Once, it was the fastest and one of the most luxurious ocean liners in the world.

On its maiden voyage in 1952, the SS United States set a transatlantic speed record - New York to Bishop Rock, England, in three days, 10 hours, and 40 minutes - eclipsing by 10 hours the mark set by the Queen Mary in 1938.

But for the last 14 years, the pride of a nation has gone nowhere, rusting away at a pier in South Philadelphia, a fading landmark seemingly destined for one last journey: to the scrapyard.

Its owner, Norwegian Cruise Line, which spends about $700,000 a year to moor and maintain the ship, appears ready to pull the plug.

Ah, but what a run. During its glory years, it represented the pinnacle of American Cold War ingenuity and Hollywood glamour.

The ship was larger than the Titanic, fireproof, and could be converted into a vessel for troops within 48 hours, capable of carrying 14,000 soldiers more than 10,000 nautical miles without refueling.

The SS United States was never called upon to do that. Instead, it entertained an A-list of guests - John F. Kennedy, the Duke and Duchess of Windsor, Marilyn Monroe, Judy Garland, and Marlon Brando among them - who danced in opulent ballrooms and feasted upon Scotch grouse a l'Anglaise, paupiette of Dover sole, and braised smoked ox tongue.

But with the advent of jet travel to Europe, the ship's fortunes rapidly declined. It was retired in 1969 and changed owners several times.

Since 1996, the SS United States has been on life support, docked at Pier 82 across from an Ikea near the Walt Whitman Bridge.

A group of preservationists, the SS United States Conservancy, says Norwegian Cruise Line has been accepting bids from ship-breakers and a deal could be finalized by the end of the month.

"The ship's situation has been precarious since 1969," said Susan Gibbs, a member of the conservancy board whose Philadelphia-born grandfather designed the SS United States. "Now it's really at the end of the line. It is indeed a dire situation."

A spokeswoman for NCL America, a subsidiary of the Malaysian-based Genting Group, did not deny that the ship was being shown to scrappers.

"We are, and have been since early last year, accepting bids from suitable buyers. The only contingency is that the buyer must be a U.S. entity," said spokeswoman AnneMarie Mathews.

In the meantime, the conservancy has launched an S.O.S. campaign to raise both national awareness and funds to buy the ship.

The minimum bid for the ship reportedly dropped from $20 million last year to $1.5 million.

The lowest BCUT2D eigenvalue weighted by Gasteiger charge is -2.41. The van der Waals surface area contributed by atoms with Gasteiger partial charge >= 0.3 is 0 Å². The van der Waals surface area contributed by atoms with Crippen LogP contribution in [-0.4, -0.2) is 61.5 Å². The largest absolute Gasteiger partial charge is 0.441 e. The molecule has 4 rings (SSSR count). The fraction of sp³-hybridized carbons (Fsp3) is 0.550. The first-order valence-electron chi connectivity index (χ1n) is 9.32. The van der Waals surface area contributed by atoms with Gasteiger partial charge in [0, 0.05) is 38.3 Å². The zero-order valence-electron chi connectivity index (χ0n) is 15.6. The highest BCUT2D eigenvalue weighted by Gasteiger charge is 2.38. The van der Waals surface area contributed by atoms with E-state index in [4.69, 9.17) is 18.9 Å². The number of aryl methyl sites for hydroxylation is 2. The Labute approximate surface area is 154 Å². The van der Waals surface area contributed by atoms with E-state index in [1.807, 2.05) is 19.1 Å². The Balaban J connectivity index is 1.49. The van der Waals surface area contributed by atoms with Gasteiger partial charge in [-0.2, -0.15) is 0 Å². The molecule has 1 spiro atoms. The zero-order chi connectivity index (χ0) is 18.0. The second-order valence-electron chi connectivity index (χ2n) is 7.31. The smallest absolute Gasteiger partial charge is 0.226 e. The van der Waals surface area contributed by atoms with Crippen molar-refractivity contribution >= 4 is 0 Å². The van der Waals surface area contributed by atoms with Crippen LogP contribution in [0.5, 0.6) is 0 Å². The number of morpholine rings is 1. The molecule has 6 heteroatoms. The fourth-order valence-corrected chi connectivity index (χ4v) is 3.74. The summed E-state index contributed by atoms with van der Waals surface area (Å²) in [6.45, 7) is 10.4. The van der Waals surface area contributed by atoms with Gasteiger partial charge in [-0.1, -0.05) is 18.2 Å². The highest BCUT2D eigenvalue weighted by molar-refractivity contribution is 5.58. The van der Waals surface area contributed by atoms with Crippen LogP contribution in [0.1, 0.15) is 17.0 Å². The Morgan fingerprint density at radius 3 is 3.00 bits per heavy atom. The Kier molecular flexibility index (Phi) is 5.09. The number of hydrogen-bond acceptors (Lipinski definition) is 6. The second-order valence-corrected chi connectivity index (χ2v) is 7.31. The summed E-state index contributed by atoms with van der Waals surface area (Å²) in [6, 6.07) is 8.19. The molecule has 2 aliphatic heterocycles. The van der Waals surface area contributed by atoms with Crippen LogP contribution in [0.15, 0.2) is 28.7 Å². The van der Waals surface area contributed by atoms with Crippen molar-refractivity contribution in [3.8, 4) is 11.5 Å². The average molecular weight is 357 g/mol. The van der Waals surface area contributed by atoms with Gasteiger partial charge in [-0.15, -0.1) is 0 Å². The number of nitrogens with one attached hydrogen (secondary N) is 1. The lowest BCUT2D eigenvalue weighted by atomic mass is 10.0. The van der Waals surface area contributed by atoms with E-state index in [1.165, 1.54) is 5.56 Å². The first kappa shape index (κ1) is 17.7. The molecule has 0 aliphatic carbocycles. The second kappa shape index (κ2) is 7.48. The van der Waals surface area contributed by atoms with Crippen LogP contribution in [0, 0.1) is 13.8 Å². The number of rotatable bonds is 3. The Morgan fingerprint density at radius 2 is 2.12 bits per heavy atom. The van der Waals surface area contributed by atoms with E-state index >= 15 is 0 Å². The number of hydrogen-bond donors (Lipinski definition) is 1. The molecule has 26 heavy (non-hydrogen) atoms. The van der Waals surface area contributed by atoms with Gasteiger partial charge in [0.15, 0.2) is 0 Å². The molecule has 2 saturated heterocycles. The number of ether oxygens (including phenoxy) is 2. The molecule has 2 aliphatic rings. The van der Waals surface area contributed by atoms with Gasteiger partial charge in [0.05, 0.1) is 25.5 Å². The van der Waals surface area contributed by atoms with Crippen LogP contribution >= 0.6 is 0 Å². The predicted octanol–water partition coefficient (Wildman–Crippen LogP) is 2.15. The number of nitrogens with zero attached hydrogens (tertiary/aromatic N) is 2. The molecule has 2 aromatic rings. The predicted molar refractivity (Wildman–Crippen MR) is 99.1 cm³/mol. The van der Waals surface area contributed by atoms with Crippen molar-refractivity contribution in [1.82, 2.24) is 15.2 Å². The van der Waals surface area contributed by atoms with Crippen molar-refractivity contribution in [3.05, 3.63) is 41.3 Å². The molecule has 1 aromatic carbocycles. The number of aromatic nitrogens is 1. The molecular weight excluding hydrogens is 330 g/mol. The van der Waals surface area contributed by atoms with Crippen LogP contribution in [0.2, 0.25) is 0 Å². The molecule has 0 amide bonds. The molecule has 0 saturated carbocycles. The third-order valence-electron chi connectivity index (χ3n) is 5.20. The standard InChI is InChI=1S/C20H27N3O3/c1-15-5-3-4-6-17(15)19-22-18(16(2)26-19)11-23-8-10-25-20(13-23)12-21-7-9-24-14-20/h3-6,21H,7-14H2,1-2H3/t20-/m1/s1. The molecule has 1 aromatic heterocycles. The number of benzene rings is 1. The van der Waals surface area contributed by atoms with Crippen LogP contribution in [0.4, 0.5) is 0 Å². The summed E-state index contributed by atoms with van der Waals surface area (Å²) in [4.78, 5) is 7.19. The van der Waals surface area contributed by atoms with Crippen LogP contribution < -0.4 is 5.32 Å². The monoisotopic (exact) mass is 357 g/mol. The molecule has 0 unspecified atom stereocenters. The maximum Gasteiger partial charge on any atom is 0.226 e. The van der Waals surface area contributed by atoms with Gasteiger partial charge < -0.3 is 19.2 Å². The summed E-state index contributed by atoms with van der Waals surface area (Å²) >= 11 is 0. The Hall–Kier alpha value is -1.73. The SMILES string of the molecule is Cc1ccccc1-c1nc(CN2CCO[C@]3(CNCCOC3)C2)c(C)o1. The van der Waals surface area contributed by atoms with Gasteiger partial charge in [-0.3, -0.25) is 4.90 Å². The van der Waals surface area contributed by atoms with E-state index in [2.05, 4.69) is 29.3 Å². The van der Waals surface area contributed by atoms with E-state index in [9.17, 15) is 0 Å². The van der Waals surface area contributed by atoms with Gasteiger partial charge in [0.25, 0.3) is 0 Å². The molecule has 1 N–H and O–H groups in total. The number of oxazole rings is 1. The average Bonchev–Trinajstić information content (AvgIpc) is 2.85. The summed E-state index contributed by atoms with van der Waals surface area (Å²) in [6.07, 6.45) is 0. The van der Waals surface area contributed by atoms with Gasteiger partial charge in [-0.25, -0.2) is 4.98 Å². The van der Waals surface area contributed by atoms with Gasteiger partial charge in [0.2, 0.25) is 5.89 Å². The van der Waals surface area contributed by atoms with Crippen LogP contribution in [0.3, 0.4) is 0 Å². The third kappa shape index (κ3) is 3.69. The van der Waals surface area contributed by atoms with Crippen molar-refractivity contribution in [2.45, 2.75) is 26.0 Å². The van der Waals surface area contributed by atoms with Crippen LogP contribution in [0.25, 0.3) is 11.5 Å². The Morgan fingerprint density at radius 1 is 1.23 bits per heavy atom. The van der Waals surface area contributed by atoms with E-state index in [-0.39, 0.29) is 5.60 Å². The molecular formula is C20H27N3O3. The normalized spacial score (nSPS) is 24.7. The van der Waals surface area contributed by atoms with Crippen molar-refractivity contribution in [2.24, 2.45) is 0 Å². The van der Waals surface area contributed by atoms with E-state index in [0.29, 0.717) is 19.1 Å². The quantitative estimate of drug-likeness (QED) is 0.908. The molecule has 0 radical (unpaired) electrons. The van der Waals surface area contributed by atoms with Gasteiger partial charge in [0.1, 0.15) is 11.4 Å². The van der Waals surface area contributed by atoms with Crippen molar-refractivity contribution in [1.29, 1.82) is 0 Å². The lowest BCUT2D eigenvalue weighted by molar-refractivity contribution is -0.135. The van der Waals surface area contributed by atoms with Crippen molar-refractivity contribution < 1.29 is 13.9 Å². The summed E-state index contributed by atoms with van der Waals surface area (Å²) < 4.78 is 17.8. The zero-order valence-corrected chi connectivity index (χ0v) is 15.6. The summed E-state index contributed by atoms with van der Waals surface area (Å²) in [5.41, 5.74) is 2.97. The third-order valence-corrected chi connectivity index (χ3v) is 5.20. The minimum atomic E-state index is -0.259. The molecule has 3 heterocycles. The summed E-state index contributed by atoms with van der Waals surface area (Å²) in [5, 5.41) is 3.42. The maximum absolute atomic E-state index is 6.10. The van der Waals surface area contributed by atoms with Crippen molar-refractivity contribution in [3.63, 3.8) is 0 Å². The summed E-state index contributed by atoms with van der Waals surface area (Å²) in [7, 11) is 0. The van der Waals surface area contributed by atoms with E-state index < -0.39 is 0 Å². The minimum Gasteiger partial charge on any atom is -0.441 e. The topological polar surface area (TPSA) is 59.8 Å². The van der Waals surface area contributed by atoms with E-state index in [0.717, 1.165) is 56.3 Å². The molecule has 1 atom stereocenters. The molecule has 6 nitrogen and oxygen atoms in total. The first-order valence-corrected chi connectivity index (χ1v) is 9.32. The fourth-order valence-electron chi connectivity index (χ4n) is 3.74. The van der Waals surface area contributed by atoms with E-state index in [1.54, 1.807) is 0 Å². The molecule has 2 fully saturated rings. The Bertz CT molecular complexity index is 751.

"This is a critical and powerful symbol of our country that cannot be lost," said Dan McSweeney, the conservancy's executive director.

McSweeney figures the conservancy needs to raise at least $3 million to buy the vessel and maintain it for the next two years.

Last year, Philadelphia philanthropist H.F. "Gerry" Lenfest, pledged $300,000 to save the ship from destruction. Meanwhile, the conservancy's "plank owner" campaign, launched last week, has raised more than $20,000 in small donations from across the country, McSweeney said.

"I don't think we'll be able to raise a couple of million in the next weeks, but we're hoping it will help generate some momentum," McSweeney said.

The conservancy is also exploring legal means that might prevent the removal of the ship to a company that would destroy it.

The SS United States is on both the National and Pennsylvania Registers of Historic Places, said admiralty attorney Frank DiGiulio, a conservancy member. Although the federal designation provides no protection, Pennsylvania law could give the conservancy the right to ask for a hearing or sue in court.

McSweeney and Gibbs envision a "public-private partnership" that would repurpose the SS United States into a floating hotel, convention center, or casino.

Converting the ship would create "hundreds or thousands of jobs" and revitalize the southern end of the waterfront, McSweeney said.

"If done conscientiously, it could be a self-sustaining economic development engine for the Philadelphia waterfront," McSweeney said. "It would be a real gem."

A few faded ocean liners have attempted similar transformations, said Susan Fino, a Wayne State University professor and member of the conservancy.

When the RMS Queen Elizabeth was retired in 1968, plans called for converting it into a hotel and later into a floating university. But the ship burned in Hong Kong harbor in 1972 and was later scrapped.

A plan to repurpose the Queen Elizabeth II into a luxury hotel in Dubai has been put on hold after the collapse of the local economy, Fino said.

The RMS Queen Mary was sold in 1967 and subsequently opened in Long Beach, Calif., as a floating hotel featuring several restaurants and historic attractions.

The SS Rotterdam, launched in 1958, was restored and opened as a hotel and museum last month in the Netherlands.

The outlook for the SS United States, however, might not be as rosy. A previous owner auctioned off most of its fittings, and the ship was gutted in 1994 to remove asbestos.

"Realistically, the ship has no commercial value other than as scrap," said Tim Colton, president of Maritime Business Strategies, a Florida-based firm of maritime economists, industrial engineers and transportation consultants.

"It would be nice to see her converted to a hospital ship, or a hotel, like the Queen Mary, or preserved as a museum," Colton said, "but if it hasn't happened by now, it's not going to happen."

Still, the members of the SS United States Conservancy remain resolutely optimistic.

"We know our vision exists within the realm of possibility," McSweeney said. "We just need some time and money to kick-start the project."

Contact staff writer Sam Wood at 215-854-2796 or samwood@phillynews.com.